Monday, September 28, 2015

Wheelchair Friendly Cities Of The World

Ever wondered which cities around the world are wheelchair friendly and why? Look at the interactive story map below and start exploring!

Is your city in the story map below?

This story map was created by our regular contributor Michael Leavy from Home Healthcare Adaptations.

Saturday, September 19, 2015

Monkey Helpers Provide Assistance To People With Spinal Cord Injuries And Other Disabilities

a monkey getting a bubble bath

Just like seeing eye dogs help blind people navigate and dodge obstacles, monkey helpers are highly trained capuchin monkeys that provide in home assistance to people with spinal cord injuries and other mobility impairments. In home assistance can range from fetching objects (think TV remote), flipping pages of a book, inserting straws in a bottle, turning room lights on or off, putting CD in a CD player, turning on tv and flipping channels to scratching itches and repositioning limbs on wheelchair. Essentially, the monkeys are trained in performing routing every day tasks.

With their small size, fine motor skills, long lifespan (30 - 40 years) and their ability to be trained in performing various  chores, service monkeys can bring a lot of independence and engagement to people who are in wheelchairs and/or with limited mobility. The service is provided by Helping Hands Monkey Helpers without any cost to qualified applicants. Applicants have to be eligible to qualify for this service and go through a seven step application process though, which involves written application, references, home video, and a home visit. 

Applicants are carefully reviewed and selected, and a monkey helper who matches their personality and requirements is then selected and placed. A sense of humor is encouraged and the expectation is that the adult applicant will be willing to consider building a relationship with the monkey helper as a project that may take anywhere from 6 to 8 months. The "placement week" is considered pretty intense, where a lot of information is provided to the recipient and their caretakers.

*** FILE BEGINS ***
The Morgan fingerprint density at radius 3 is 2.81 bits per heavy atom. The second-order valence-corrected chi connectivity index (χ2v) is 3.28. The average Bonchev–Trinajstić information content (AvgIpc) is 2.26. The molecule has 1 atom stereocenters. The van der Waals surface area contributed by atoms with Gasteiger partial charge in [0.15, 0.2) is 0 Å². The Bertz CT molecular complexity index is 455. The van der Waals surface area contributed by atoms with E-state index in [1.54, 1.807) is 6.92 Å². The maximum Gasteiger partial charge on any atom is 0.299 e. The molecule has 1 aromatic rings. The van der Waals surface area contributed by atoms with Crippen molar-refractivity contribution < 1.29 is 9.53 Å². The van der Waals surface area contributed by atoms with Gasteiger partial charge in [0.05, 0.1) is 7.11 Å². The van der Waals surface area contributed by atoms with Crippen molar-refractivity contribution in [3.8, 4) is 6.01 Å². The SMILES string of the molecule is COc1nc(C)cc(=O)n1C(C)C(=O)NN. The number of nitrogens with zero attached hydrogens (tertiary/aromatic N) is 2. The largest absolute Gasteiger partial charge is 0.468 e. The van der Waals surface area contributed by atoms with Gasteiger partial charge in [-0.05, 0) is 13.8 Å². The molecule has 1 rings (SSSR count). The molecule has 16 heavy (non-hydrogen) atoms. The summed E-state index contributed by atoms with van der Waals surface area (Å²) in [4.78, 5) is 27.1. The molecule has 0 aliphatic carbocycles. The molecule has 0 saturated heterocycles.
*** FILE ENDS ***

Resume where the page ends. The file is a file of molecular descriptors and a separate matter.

Capuchin monkeys structure their lives around a hierarchy, and it is important to understand and respect that. There are some monkeys that like loud, dominant people whereas others may get more friendly with quiet, easy going people. For example, monkeys may place the recipient at the top of the hierarchy, their caretaker (who bathes them and files their nails; provides care) next, then themselves, other members of the family, care attendants etc., and finally other pets in the family, if there are any. Being at the top of the hierarchy, recipients get a lot of love and affection from the monkey helper that in turn provides a great level of empowerment. Helping Hands already know their monkeys very well and depending on the personality of the recipient, a matching monkey is placed.

Of all the people assisted by monkey helpers, 55% have spinal cord injuries, 10% have multiple sclerosis, another 10% have muscular dystrophy, and the rest have other type of disabilities (for example amputation due to trauma or disease). 10 - 12 monkey helpers are placed with qualified adults every year.